The paradigm of containers and self-referenced names
mikeythek at gmail.com
Tue Mar 22 15:01:36 CST 2005
> We need a word for the destination of "put" and "add". I think
> "reference" can work. In other languages folks use LHS, but since the
> LHS is on the right side in these examples, that can be confusing.
generally this is referred to as the "result"
> One of the problems with the paradigm is that the meaning of a
> statement depends not on the statement itself, or the statement and
> declarations of components, but on its context.
Ever hear of C? Howabout Java? In those languages the meaning of a
statement can vary with the types of the arguments, the number of
arguments, or in C's case, where you are in a program. It's not a
flaw, it's part of the Tao. The paradigm carries with it certain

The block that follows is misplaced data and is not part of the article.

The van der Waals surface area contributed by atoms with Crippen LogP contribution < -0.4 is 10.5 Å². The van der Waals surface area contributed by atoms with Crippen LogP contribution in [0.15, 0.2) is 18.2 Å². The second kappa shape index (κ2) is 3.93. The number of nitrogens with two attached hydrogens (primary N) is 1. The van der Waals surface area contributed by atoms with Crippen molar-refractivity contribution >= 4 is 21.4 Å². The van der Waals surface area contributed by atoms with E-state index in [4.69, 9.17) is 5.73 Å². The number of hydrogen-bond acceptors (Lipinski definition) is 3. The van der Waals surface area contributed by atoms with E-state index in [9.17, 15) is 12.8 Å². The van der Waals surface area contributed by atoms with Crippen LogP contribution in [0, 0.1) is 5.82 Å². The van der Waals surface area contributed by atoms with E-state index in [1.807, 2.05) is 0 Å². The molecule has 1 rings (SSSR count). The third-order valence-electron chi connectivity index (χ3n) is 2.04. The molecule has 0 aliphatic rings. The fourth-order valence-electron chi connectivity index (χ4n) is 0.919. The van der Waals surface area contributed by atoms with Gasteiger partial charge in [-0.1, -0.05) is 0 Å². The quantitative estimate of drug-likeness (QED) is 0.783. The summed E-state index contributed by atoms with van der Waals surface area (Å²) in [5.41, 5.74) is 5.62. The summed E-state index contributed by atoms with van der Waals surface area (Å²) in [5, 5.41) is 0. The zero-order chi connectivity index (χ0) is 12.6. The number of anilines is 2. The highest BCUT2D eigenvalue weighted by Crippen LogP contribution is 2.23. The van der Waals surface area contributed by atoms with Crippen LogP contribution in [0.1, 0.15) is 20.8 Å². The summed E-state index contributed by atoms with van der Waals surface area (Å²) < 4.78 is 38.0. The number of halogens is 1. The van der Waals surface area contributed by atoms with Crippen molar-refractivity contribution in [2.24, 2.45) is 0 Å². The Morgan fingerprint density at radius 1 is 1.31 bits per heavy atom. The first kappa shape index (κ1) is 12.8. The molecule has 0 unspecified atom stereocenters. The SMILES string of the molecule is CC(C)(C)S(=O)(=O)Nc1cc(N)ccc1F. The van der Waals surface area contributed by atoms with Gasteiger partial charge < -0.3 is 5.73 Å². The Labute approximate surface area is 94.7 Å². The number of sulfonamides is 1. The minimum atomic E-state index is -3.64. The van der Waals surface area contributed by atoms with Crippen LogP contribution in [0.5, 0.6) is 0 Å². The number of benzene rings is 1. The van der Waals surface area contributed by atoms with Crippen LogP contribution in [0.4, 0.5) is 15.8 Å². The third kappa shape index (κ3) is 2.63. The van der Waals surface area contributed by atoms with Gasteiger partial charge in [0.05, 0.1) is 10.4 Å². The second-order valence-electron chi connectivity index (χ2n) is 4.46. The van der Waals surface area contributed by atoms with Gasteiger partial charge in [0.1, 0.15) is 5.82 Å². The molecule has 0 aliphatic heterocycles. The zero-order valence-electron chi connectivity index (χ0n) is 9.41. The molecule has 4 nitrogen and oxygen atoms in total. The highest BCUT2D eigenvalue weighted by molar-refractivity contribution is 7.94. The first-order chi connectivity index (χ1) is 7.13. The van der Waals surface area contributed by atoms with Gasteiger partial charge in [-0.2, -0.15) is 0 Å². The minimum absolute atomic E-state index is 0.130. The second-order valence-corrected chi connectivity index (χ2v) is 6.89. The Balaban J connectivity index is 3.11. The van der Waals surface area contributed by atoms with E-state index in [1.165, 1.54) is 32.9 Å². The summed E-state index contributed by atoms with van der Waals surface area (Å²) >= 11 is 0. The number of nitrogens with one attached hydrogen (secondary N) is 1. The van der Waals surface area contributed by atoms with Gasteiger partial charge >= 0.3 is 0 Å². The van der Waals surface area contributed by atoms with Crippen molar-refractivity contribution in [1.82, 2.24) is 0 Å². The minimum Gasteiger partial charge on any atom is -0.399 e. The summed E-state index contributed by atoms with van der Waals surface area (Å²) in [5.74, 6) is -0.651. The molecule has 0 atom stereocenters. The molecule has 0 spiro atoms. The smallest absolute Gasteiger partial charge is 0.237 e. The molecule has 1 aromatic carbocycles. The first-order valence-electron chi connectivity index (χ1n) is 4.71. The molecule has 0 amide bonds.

rights and responsibilities, which one needs to understand. That
doesn't make it wrong, any more than polymorphism,
multiple-inheritence, or the ability to walk right off the end of an
array in C is wrong. It just is.
> If a name in an undeclared value or reference context
> is used anywhere in the handler as a reference it is
> a container with an initial value of empty, otherwise
> it is a self-referencing name or string constant.
Actually it would be a string literal, but whatever.
> What good is a paradigm when people don't know how it works?
Thus the Tao blog, and the documentation project. I think that most
of us that have used HC or SuperCard or MetaCard have a pretty good
grasp of the behavior.
> As it is, it is broken.
I just tend to disagree on this point. It appears to work as I would
expect it to, unless I haven't been paying attention to this thread.
<snip/> I'm going to leave the rest alone. It's philosophy at this
point and should be continued in the request blog.
On the first day, God created the heavens and the Earth
On the second day, God created the oceans.
On the third day, God put the animals on hold for a few hours,
and did a little diving.
And God said, "This is good."
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